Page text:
In the book of Second Kings we find that Israel had the witness and power of Elijah, the nation turned from God and was exiled to Assyria. Assyria filled the northern kingdom with people from other lands. There has been no return from this captivity – it was permanent. Such is the end of all who shut God out of their lives.
The northern kingdom was destroyed, and prophets were predicting the same fate for Judah. What more could cause the nation to repent? Hezekiah and Josiah were able to stem the tide of evil. They both repaired the temple and gathered the people for the Passover. Josiah eradicated idolatry from the land, but as soon as these goods kings were gone, the people returned again to living their own way instead of God’s way. Each individual must believe and live for God in his or her family, church, and nation.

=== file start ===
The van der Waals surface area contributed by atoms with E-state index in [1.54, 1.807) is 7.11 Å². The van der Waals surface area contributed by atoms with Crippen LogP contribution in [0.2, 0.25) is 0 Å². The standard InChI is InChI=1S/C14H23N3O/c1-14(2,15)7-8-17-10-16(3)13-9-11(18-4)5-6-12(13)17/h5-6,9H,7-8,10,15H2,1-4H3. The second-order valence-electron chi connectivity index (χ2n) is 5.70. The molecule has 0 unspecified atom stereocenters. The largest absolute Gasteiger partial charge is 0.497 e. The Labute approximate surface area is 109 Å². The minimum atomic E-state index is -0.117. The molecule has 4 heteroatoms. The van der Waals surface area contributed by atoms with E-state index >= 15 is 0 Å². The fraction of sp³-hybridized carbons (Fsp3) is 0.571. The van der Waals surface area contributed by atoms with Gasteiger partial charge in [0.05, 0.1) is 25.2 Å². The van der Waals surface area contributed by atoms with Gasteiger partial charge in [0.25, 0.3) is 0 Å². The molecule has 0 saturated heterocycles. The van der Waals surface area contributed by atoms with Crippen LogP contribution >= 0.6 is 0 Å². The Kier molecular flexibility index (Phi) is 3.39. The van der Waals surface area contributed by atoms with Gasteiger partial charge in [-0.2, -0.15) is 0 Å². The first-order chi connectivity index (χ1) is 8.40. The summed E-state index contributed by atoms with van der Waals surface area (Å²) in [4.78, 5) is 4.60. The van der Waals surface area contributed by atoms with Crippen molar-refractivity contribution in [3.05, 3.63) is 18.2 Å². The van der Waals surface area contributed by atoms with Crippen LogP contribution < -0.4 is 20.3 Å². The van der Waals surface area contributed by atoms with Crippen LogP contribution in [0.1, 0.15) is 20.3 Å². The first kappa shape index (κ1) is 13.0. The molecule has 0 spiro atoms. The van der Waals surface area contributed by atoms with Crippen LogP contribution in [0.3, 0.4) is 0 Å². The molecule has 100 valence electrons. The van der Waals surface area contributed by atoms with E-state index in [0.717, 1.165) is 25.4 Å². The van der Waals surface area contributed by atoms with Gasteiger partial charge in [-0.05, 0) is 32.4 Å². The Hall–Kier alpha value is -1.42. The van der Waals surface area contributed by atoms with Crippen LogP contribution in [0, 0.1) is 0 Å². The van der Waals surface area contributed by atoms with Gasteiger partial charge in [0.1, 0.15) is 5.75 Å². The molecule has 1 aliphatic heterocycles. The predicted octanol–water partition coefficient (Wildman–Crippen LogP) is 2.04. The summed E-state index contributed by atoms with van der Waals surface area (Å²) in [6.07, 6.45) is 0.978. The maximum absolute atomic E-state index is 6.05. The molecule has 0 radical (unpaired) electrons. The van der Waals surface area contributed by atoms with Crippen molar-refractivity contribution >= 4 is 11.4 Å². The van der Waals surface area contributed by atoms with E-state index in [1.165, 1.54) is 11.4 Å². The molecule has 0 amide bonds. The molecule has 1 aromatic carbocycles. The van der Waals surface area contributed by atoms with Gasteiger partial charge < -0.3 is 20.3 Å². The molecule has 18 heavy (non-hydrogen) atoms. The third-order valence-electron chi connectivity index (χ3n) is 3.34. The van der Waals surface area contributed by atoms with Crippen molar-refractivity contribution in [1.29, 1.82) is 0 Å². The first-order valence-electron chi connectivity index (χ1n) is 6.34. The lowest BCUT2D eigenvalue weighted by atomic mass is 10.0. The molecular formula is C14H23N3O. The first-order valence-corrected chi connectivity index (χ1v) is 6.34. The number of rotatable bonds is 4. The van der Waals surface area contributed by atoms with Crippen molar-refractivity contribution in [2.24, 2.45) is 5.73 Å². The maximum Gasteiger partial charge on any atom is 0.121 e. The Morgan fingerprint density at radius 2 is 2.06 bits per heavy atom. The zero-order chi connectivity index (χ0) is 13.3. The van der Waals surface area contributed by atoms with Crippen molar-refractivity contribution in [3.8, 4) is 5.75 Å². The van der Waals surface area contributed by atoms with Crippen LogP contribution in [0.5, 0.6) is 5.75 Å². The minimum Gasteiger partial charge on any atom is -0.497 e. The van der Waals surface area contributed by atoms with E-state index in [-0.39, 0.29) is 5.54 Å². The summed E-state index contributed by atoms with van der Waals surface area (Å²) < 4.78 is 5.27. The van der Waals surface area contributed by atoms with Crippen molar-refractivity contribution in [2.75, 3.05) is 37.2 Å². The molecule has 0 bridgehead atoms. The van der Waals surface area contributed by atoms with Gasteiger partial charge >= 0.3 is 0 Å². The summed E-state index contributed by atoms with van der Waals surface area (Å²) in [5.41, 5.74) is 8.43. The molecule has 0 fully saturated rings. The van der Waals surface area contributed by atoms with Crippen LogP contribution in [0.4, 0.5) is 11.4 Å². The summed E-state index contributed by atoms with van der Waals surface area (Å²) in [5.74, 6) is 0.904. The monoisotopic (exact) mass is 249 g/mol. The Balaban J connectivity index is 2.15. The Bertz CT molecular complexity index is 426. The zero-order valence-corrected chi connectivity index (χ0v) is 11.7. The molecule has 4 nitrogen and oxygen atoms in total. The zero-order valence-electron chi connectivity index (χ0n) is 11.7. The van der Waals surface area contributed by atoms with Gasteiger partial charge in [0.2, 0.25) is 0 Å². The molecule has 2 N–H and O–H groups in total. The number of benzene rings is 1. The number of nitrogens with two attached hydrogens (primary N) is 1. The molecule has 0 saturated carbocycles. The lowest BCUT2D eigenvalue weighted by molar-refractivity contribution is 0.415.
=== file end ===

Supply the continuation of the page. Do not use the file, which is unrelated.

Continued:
Second Kings continues the history of Israel, halfway between the death of David and the death of the nation. Israel had been divided (1 Kings 12), and the two kingdoms had begun to slide into idolatry and corruption toward collapse and captivity. Second Kings relates all the sordid stories of the 12 kings of the northern kingdom (called Israel) and the 16 kings of the southern kingdom (called Judah). For 130 years, Israel endures the succession of evil rulers until they were conquered by Shalmaneser of Assyria and led into captivity in 722 B.C. (17:6). Of all the kings on both the north and south, only two – Hezekiah and Josiah – were called good. Because of their obedience to God and the spiritual revivals during their reigns, Judah stood for an additional 136 years until falling to Nebuchadnezzar and the Babylonians in 586 B.C.
Unknown. Possibly Jeremiah or a group of prophets.
To demonstrate the fate that awaits all who refuse to make God their true leader.
The once-united nation of Israel has been divided into two kingdoms, Israel and Judah, for over a century.
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